Deli Destiny


On the other hand

I sometimes wondered

if I were fulfilling

my destiny

I’d been named Max after my grandfather

who owned a delicatessen in Brooklyn

a decent living

a good hideout from European hatred

anti-Jewish riots that tore villages apart


While still a young man

he died from a hernia

after lifting a pickle barrel

Who did he think he was

the Mighty Atom?


The shop was closed

my grandmother became a seamstress

Later she married a furrier

a bald man who drank schnapps

and listened to opera

The Holocaust began

Between Sisyphus and Henry Miller


My boss, Goldstein, made me Sisyphus

moving heavy pickle barrels from one end of the storeroom

to the other

with no logic that I could see

other than to keep me busy

and humiliate me


The exercise didn’t strengthen me

it weakened me

Whatever doesn’t kill you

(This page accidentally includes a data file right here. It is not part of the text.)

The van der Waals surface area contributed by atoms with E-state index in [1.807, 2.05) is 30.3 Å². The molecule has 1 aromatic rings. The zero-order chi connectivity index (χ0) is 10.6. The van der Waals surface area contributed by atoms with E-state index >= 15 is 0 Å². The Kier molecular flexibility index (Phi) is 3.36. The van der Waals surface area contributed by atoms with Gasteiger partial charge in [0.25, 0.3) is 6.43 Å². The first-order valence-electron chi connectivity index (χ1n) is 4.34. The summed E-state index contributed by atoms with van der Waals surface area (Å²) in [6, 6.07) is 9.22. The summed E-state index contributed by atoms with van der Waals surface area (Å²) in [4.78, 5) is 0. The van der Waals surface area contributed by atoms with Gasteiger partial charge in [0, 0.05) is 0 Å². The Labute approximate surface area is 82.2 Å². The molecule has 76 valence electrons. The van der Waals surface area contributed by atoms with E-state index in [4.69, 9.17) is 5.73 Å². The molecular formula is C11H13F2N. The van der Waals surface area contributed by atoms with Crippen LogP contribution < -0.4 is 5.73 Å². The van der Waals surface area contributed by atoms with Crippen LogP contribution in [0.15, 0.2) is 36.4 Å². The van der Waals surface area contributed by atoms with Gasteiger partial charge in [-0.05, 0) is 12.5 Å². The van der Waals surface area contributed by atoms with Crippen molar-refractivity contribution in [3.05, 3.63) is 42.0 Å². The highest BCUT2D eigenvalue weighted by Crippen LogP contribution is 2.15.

makes you weaker


Goldstein’s daughter Eppa

made me Henry Miller

She looked like a mousy Jewish girl

but was a sexual adventurer

She’d staked me as her territory

her terrain


Goldstein enjoyed watching me struggle with the barrels

Eppa enjoyed seeing the sweat roll down my face

as she whipped me into sexual calisthenics


Between Sisyphus and Henry Miller

the gods exulted in my trials

and triumphs

Mitch Grabois was born in the Bronx and now lives in Denver. His short fiction and poetry has appeared in countless literary magazines, most recently The Doctor T.J. Eckleberg Review, Memoir Journal, Out of Our and The Blue Hour. He has been nominated for the Pushcart Prize, most recently for his story Purple Heart published in The Examined Life in 2012. His novel, Two-Headed Dog, published by Xavier Vargas E-ditions, is available for all e-readers for 99 cents through Amazon, Barnes and Noble and Smashwords (which also provides downloads to PCs).

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